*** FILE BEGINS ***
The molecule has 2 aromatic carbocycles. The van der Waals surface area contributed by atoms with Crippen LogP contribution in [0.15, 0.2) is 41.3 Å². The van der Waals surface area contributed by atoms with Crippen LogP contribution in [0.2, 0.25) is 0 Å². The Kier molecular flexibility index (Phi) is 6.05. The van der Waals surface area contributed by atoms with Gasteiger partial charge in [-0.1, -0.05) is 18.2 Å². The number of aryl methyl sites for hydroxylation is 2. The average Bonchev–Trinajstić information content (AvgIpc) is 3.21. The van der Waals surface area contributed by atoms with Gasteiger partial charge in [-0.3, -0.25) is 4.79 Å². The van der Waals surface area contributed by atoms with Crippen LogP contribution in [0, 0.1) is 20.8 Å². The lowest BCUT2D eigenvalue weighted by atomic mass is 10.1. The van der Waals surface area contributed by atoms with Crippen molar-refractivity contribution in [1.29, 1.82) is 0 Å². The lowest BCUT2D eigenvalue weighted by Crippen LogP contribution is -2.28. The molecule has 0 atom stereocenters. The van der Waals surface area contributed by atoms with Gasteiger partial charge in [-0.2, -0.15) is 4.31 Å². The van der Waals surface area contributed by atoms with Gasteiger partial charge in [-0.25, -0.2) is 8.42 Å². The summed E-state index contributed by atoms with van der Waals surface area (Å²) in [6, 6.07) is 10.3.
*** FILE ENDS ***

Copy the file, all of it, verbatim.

The molecule has 2 aromatic carbocycles. The van der Waals surface area contributed by atoms with Crippen LogP contribution in [0.15, 0.2) is 41.3 Å². The van der Waals surface area contributed by atoms with Crippen LogP contribution in [0.2, 0.25) is 0 Å². The Kier molecular flexibility index (Phi) is 6.05. The van der Waals surface area contributed by atoms with Gasteiger partial charge in [-0.1, -0.05) is 18.2 Å². The number of aryl methyl sites for hydroxylation is 2. The average Bonchev–Trinajstić information content (AvgIpc) is 3.21. The van der Waals surface area contributed by atoms with Gasteiger partial charge in [-0.3, -0.25) is 4.79 Å². The van der Waals surface area contributed by atoms with Crippen LogP contribution in [0, 0.1) is 20.8 Å². The lowest BCUT2D eigenvalue weighted by atomic mass is 10.1. The van der Waals surface area contributed by atoms with Crippen molar-refractivity contribution in [1.29, 1.82) is 0 Å². The lowest BCUT2D eigenvalue weighted by Crippen LogP contribution is -2.28. The molecule has 0 atom stereocenters. The van der Waals surface area contributed by atoms with Gasteiger partial charge in [-0.2, -0.15) is 4.31 Å². The van der Waals surface area contributed by atoms with Gasteiger partial charge in [-0.25, -0.2) is 8.42 Å². The summed E-state index contributed by atoms with van der Waals surface area (Å²) in [6, 6.07) is 10.3.